Let's start with the governing question of this post: When the cost price goes down, should the retailer pass on the saving to the consumer? What if the cost were due to the applicable taxes, rather than the cost of supply or manufacture?
Last Easter I found myself at Amsterdam Airport looking for a new tablet computer on my way out to the USA. Perhaps it was one of the Samsung Galaxy Tabs that caught my eye, and when I took it to the counter, I noticed the price had not changed, despite the original price tag stating a price inclusive of Value Added Tax. (hereafter abbreviated VAT).
For background, I should mention one thing that's great about living in The Netherlands is that Dutch people are blunt/direct/efficient, and sort of expect the same from you too. There's little mincing of words or bullshit hanging in the air after a conversation. So my conversation at the sales desk progressed something like this:
Agent: “Boarding pass please.”
*scans boarding pass*
Tim: (confused) “Um…where is my discount?”
Agent: “What discount?”
Tim: “It should be 21% cheaper as there's no VAT”
Agent: “It's one price for all. We keep the tax savings”.
Tim: “So what's the point of me buying from here instead of at my destination?”
Agent: “It will be cheaper for you in the USA even after declaring VAT when you get back. The price with VAT here is a bit cheaper than normal shops in Amsterdam, but we subsidise it with the ex-VAT transactions.”
I thanked the agent for the honesty she had presented, and I gracefully put the tablet back on the shelf and continued the journey empty handed. I had not thought about it since as I hardly ever buy stuff airside, and have not done so since. My inclination is that I was lucky to get that sales rep though, because if I were a store manager I would probably ask them to do what it takes to deliver that sale.
Yesterday The Independent ran an article about how some of the most well-known airside retailers in the UK apply similar strategies to my experience at AMS. In particular it calls out Dixons Travel, World Duty Free and Boots who they identify as worst offenders. They offered this comparison table of high street and airport prices.
I see moral parallels between this and fuel surcharges, or even fuel you get at the petrol stations. The key differences between airports, fuel surcharges and forecourts is whether the customer can vote with their feet. That is, if the customer doesn't like the price or policy, are they free to move to a different location and buy there.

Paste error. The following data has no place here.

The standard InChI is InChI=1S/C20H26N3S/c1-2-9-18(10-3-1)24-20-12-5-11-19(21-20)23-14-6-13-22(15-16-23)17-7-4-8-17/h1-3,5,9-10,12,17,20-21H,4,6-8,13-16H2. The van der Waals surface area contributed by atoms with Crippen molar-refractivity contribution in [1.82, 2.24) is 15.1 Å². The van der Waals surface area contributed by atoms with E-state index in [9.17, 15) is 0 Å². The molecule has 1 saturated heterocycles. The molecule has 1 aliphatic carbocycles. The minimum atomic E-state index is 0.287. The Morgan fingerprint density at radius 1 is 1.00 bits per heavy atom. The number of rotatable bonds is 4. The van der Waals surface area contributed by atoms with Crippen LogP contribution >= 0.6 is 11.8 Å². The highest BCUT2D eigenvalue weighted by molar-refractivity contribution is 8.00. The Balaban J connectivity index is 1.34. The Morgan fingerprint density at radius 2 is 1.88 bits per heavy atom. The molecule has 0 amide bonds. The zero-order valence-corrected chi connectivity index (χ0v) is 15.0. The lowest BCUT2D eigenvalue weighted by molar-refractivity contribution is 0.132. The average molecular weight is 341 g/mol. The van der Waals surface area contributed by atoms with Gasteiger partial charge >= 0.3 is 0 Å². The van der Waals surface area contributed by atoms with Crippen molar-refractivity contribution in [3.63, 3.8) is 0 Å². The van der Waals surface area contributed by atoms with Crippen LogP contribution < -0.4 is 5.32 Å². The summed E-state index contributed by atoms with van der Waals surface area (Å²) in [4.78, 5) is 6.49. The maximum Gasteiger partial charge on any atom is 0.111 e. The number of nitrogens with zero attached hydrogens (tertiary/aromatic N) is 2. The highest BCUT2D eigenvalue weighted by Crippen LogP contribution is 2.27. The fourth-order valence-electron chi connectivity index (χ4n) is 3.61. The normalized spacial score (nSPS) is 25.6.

When you are airside you are, in effect, a prisoner and have little choice. You either buy from the small selection at the imposed prices or you do not buy at all. Your position is further exacerbated by the 100ml fluids restriction we have seen since 2006. On the other hand if you were choosing a place to fill up your car then you could probably choose from 10 places within a mile's radius.
One commenter, identifying himself as a former employee, summarises the insider scenario eloquently:
I used to work at Boots at a UK airport, albeit fairly briefly. This was fairly common knowledge among staff. As in, I remember a colleague asking a manager once why we were required to ask for boarding passes and she was honest and explained it was so we could pay less tax on transactions where customers were flying outside the EU. Though she also said we weren't to tell customers that.
She said it was because rent at airports was so incredibly expensive. And to be honest, I imagine it is, especially at the bigger airports in the London area. She said we'd be forced to put prices up otherwise, because of that. So it is certainly a tax dodge. Call me a cynic, but I sincerely doubt it's anything like the worst these companies get away with.
Also, I can't speak for other branches, but where I worked we always accepted it if customers didn't want to show their boarding passes. The customer's always right after all. And when you're working at 4am you really don't give a monkeys. The amount of abuse we got was crazy though. People really do need to learn the difference between being asked for something and told they need to provide it in order to be served. Whatever you think of actions of these companies regarding tax, please don't take it out on staff. Certainly not low-level staff anyway. They'll be being paid minimum wage to work unsociable hours. And shouting at them won't make a blind bit of difference to anything.
Another reader in the article writes:
I've tried buying from WHSmith and Boots at airports and (knowing this isn't security/legal requirement) refused to show boarding card but they simply say “it's the law” and refuse to budge, let alone call a manager.
It's a VAT dodge clean and simple. I will be escalating my refusal to show my boarding card from now on.
“People really do need to learn the difference” in the first quote should equally apply to the staff members and their behaviour to customers, as we see two contradicting experiences (though we do not know what happened after the second one spoke to the manager, if he/she did at all). In the modern era of public aviation, it is sometimes confusing as to what is a legal requirement or not – for instance do you really need to take off your shoes before going through security? Or is it illegal to take photos at security checkpoints?
My position in all of this? I don't see any legal wrongdoings with retailers exercising their oligopoly (though I wished they didn't) as they would have had to make huge financial decisions to acquire the space in the terminal, but I do find it crass if they are deliberately confusing the public or refusing transactions on the basis of not presenting a boarding pass, as it is clear is not a legal requirement.
What are your views or experiences in airport duty free? What could consumers or retailers do differently? Please share your comments below!